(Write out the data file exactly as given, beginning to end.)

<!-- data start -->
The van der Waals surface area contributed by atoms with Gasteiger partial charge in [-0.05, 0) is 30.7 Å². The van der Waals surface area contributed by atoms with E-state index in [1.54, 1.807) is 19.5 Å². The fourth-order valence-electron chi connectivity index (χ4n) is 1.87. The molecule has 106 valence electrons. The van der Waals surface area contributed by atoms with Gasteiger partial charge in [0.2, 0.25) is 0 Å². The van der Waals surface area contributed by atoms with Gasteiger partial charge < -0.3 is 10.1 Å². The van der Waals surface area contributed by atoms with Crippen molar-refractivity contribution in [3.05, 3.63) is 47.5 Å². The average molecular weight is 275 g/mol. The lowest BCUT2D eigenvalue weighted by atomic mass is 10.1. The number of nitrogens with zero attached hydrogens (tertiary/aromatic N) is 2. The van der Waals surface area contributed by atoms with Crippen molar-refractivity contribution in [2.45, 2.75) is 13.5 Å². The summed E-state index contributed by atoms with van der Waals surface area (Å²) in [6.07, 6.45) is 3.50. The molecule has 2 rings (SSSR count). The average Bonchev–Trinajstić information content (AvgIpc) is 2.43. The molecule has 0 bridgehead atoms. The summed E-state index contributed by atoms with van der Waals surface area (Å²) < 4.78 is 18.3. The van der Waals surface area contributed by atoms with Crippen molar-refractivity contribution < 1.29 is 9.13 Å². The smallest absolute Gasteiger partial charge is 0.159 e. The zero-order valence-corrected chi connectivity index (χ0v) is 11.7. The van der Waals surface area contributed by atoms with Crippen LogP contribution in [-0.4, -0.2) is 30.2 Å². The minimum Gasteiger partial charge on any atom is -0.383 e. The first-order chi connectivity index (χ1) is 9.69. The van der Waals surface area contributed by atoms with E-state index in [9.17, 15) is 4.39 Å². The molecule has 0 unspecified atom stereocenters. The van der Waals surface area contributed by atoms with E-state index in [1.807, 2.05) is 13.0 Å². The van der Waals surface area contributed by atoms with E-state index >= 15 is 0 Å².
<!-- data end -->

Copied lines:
The van der Waals surface area contributed by atoms with Gasteiger partial charge in [-0.05, 0) is 30.7 Å². The van der Waals surface area contributed by atoms with E-state index in [1.54, 1.807) is 19.5 Å². The fourth-order valence-electron chi connectivity index (χ4n) is 1.87. The molecule has 106 valence electrons. The van der Waals surface area contributed by atoms with Gasteiger partial charge in [0.2, 0.25) is 0 Å². The van der Waals surface area contributed by atoms with Gasteiger partial charge < -0.3 is 10.1 Å². The van der Waals surface area contributed by atoms with Crippen molar-refractivity contribution in [3.05, 3.63) is 47.5 Å². The average molecular weight is 275 g/mol. The lowest BCUT2D eigenvalue weighted by atomic mass is 10.1. The number of nitrogens with zero attached hydrogens (tertiary/aromatic N) is 2. The van der Waals surface area contributed by atoms with Crippen molar-refractivity contribution in [2.45, 2.75) is 13.5 Å². The summed E-state index contributed by atoms with van der Waals surface area (Å²) in [6.07, 6.45) is 3.50. The molecule has 2 rings (SSSR count). The average Bonchev–Trinajstić information content (AvgIpc) is 2.43. The molecule has 0 bridgehead atoms. The summed E-state index contributed by atoms with van der Waals surface area (Å²) < 4.78 is 18.3. The van der Waals surface area contributed by atoms with Crippen molar-refractivity contribution < 1.29 is 9.13 Å². The smallest absolute Gasteiger partial charge is 0.159 e. The zero-order valence-corrected chi connectivity index (χ0v) is 11.7. The van der Waals surface area contributed by atoms with Crippen LogP contribution in [-0.4, -0.2) is 30.2 Å². The minimum Gasteiger partial charge on any atom is -0.383 e. The first-order chi connectivity index (χ1) is 9.69. The van der Waals surface area contributed by atoms with E-state index in [9.17, 15) is 4.39 Å². The molecule has 0 unspecified atom stereocenters. The van der Waals surface area contributed by atoms with E-state index in [1.807, 2.05) is 13.0 Å². The van der Waals surface area contributed by atoms with E-state index >= 15 is 0 Å².